The African continent can no longer be the producer and exporter of primary materials, but should ramp up its scale of industrialisation if jobs are to be created, says Trade and Industry Minister Dr Rob Davies.
"We cannot any longer hope to continue to live, proposer, create jobs and the sustainable livelihood of our people if we remain entrapped in the global division of labour as producers and exporters of primary products and raw materials, and importers of value added products," said Minister Davies.
He was speaking at the National Localisation Indaba hosted by the Durban Automotive Cluster (DAC) on Thursday.
"As long as we stay there, we will be battling over the distribution of resource rents and we will not be taking our productive economy forward. The entire African continent is coming rapidly to the conclusion that the next phase of development should involve industrialisation," he said.
The Department of Trade and Industry's Automotive Incentive Scheme (AIS) has incentivised 193 projects with a total investment value of R22.5 billion since its inception in 2009.
The Motor Industry Development Programme (MIDP) -- which has been in existence since 1995 and came to an end when it was replaced by the Automotive Production and Development Programme (APDP) in January 2013 -- have been successful in transforming the South African automotive industry.
"The assembly industry was predominantly a fragmented low-volume producer of many platforms, in a high tariff environment, mainly for white middle class consumers, to one that is now globally competitive and with greater economies of scale in production, producing vehicles for both international markets as well as South Africa's growing middle class, black and white," explained Minister Davies.
According to Minister Davies, government's sound economic policies and support for manufacturing helped avert South Africa slipping into major de-industrialisation.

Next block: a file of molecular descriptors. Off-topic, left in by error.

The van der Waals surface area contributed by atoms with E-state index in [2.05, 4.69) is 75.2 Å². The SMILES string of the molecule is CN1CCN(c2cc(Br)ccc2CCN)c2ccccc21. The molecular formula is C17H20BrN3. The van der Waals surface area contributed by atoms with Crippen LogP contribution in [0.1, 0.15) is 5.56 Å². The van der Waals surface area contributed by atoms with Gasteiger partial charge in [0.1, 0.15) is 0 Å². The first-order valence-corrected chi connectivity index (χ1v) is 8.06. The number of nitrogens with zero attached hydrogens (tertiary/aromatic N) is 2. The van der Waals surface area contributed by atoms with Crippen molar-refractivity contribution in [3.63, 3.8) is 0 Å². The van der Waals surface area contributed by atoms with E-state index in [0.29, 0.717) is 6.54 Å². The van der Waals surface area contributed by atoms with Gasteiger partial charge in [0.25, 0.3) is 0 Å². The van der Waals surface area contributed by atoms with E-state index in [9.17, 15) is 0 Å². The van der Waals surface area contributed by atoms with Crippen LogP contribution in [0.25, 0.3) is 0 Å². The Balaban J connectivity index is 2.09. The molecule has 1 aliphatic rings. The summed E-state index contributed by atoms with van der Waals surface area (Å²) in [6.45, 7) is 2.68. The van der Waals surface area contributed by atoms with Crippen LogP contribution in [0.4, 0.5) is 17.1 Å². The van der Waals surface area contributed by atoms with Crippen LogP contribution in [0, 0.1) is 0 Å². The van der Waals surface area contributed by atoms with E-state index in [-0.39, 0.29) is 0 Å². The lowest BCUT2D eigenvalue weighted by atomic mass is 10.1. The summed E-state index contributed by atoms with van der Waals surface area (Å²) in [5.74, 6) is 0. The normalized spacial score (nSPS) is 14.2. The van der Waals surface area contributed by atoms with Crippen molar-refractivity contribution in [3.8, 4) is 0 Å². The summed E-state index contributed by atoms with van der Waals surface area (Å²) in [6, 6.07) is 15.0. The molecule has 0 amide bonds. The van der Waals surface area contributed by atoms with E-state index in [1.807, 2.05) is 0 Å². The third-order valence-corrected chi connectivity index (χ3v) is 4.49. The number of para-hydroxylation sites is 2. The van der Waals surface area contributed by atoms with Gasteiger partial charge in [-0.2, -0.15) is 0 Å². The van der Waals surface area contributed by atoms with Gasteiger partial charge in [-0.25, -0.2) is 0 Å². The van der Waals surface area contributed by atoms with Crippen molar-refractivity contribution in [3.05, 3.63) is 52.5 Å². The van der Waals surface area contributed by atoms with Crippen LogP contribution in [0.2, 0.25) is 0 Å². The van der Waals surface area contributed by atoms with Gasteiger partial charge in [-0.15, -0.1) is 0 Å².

"It was investment by Original Equipment Manufacturers (OEMs) and component manufacturers, supported by the dti's AIS, which ensured that significant levels of the country's manufacturing and employment base were retained."
The Indaba, which showcases South African supplier capability, concludes on Friday.
Chile investment mission
Meanwhile, the department's 27-member business delegation to Chile will today conclude its Outward Trade and Investment Mission (OTIM).
The OTIM, which kicked off this week in Peru, provides businesspeople with opportunities to engage with other businesses in Latin American country.
Ambassador of South Africa to Chile, Dr Hilton Fisher, told the businesspeople that Chile was not an easy place to do business and that only hard work can lead to success.
"The embassy can facilitate the business environment. However, it is up to you as businesspeople to ensure that you build relationships and make them work for you," said Fisher.
Total trade between South Africa and Chile registered an average growth rate of about 1.4% from 2009 to 2013. South Africa's exports to Chile are more diversified than the imports from Chile and are mostly manufactured or value added products.
South Africa remains one of the largest foreign investors in the Chilean mining sector.
The delegation is made up of businesses in the agro-processing, engineering and construction, defences systems and mining sector.